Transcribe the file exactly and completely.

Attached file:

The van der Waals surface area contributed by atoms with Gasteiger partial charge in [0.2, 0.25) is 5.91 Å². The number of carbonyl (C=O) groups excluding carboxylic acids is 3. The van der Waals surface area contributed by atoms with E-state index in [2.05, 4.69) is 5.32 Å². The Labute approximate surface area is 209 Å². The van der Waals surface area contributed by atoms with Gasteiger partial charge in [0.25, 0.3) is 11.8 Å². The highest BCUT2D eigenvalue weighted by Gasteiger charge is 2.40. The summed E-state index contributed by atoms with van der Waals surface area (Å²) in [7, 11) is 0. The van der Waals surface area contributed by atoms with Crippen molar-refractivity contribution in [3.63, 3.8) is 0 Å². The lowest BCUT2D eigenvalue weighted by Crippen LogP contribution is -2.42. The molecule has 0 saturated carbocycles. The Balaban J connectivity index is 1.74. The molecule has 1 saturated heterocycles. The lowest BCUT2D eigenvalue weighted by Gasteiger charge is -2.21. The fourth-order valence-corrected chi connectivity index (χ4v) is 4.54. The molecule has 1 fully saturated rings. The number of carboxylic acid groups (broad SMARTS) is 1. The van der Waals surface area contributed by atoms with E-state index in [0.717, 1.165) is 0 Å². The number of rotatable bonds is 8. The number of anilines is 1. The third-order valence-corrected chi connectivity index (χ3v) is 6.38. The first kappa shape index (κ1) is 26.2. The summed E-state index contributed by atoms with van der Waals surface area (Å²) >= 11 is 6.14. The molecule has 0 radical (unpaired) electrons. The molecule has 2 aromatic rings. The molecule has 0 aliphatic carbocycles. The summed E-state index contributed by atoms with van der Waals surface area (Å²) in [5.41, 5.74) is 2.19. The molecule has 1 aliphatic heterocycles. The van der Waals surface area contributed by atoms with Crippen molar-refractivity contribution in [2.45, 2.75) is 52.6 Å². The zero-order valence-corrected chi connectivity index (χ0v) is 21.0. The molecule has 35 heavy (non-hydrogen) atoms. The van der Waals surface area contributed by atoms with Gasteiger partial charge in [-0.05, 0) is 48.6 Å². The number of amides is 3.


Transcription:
The van der Waals surface area contributed by atoms with Gasteiger partial charge in [0.2, 0.25) is 5.91 Å². The number of carbonyl (C=O) groups excluding carboxylic acids is 3. The van der Waals surface area contributed by atoms with E-state index in [2.05, 4.69) is 5.32 Å². The Labute approximate surface area is 209 Å². The van der Waals surface area contributed by atoms with Gasteiger partial charge in [0.25, 0.3) is 11.8 Å². The highest BCUT2D eigenvalue weighted by Gasteiger charge is 2.40. The summed E-state index contributed by atoms with van der Waals surface area (Å²) in [7, 11) is 0. The van der Waals surface area contributed by atoms with Crippen molar-refractivity contribution in [3.63, 3.8) is 0 Å². The lowest BCUT2D eigenvalue weighted by Crippen LogP contribution is -2.42. The molecule has 0 saturated carbocycles. The Balaban J connectivity index is 1.74. The molecule has 1 saturated heterocycles. The lowest BCUT2D eigenvalue weighted by Gasteiger charge is -2.21. The fourth-order valence-corrected chi connectivity index (χ4v) is 4.54. The molecule has 1 fully saturated rings. The number of carboxylic acid groups (broad SMARTS) is 1. The van der Waals surface area contributed by atoms with E-state index in [0.717, 1.165) is 0 Å². The number of rotatable bonds is 8. The number of anilines is 1. The third-order valence-corrected chi connectivity index (χ3v) is 6.38. The first kappa shape index (κ1) is 26.2. The summed E-state index contributed by atoms with van der Waals surface area (Å²) >= 11 is 6.14. The molecule has 0 radical (unpaired) electrons. The molecule has 2 aromatic rings. The molecule has 0 aliphatic carbocycles. The summed E-state index contributed by atoms with van der Waals surface area (Å²) in [5.41, 5.74) is 2.19. The molecule has 1 aliphatic heterocycles. The van der Waals surface area contributed by atoms with Crippen molar-refractivity contribution in [2.45, 2.75) is 52.6 Å². The zero-order valence-corrected chi connectivity index (χ0v) is 21.0. The molecule has 35 heavy (non-hydrogen) atoms. The van der Waals surface area contributed by atoms with Gasteiger partial charge in [-0.05, 0) is 48.6 Å². The number of amides is 3.